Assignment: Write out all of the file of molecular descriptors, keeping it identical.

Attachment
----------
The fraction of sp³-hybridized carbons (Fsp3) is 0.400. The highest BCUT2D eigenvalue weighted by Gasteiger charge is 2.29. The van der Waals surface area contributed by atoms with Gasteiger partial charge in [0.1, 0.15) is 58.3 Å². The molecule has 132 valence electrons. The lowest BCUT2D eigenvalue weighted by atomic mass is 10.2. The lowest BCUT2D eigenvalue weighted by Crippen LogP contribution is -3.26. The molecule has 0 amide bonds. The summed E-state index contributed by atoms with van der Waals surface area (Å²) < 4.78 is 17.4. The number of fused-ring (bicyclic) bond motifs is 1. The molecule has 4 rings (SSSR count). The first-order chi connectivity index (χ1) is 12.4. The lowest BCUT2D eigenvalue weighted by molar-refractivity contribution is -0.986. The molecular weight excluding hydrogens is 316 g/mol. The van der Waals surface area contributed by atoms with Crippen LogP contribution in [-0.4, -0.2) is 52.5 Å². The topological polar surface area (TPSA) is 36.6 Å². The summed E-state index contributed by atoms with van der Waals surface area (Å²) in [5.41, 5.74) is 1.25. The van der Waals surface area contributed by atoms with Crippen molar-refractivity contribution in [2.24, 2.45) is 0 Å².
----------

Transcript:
The fraction of sp³-hybridized carbons (Fsp3) is 0.400. The highest BCUT2D eigenvalue weighted by Gasteiger charge is 2.29. The van der Waals surface area contributed by atoms with Gasteiger partial charge in [0.1, 0.15) is 58.3 Å². The molecule has 132 valence electrons. The lowest BCUT2D eigenvalue weighted by atomic mass is 10.2. The lowest BCUT2D eigenvalue weighted by Crippen LogP contribution is -3.26. The molecule has 0 amide bonds. The summed E-state index contributed by atoms with van der Waals surface area (Å²) < 4.78 is 17.4. The number of fused-ring (bicyclic) bond motifs is 1. The molecule has 4 rings (SSSR count). The first-order chi connectivity index (χ1) is 12.4. The lowest BCUT2D eigenvalue weighted by molar-refractivity contribution is -0.986. The molecular weight excluding hydrogens is 316 g/mol. The van der Waals surface area contributed by atoms with Crippen LogP contribution in [-0.4, -0.2) is 52.5 Å². The topological polar surface area (TPSA) is 36.6 Å². The summed E-state index contributed by atoms with van der Waals surface area (Å²) in [5.41, 5.74) is 1.25. The van der Waals surface area contributed by atoms with Crippen molar-refractivity contribution in [2.24, 2.45) is 0 Å².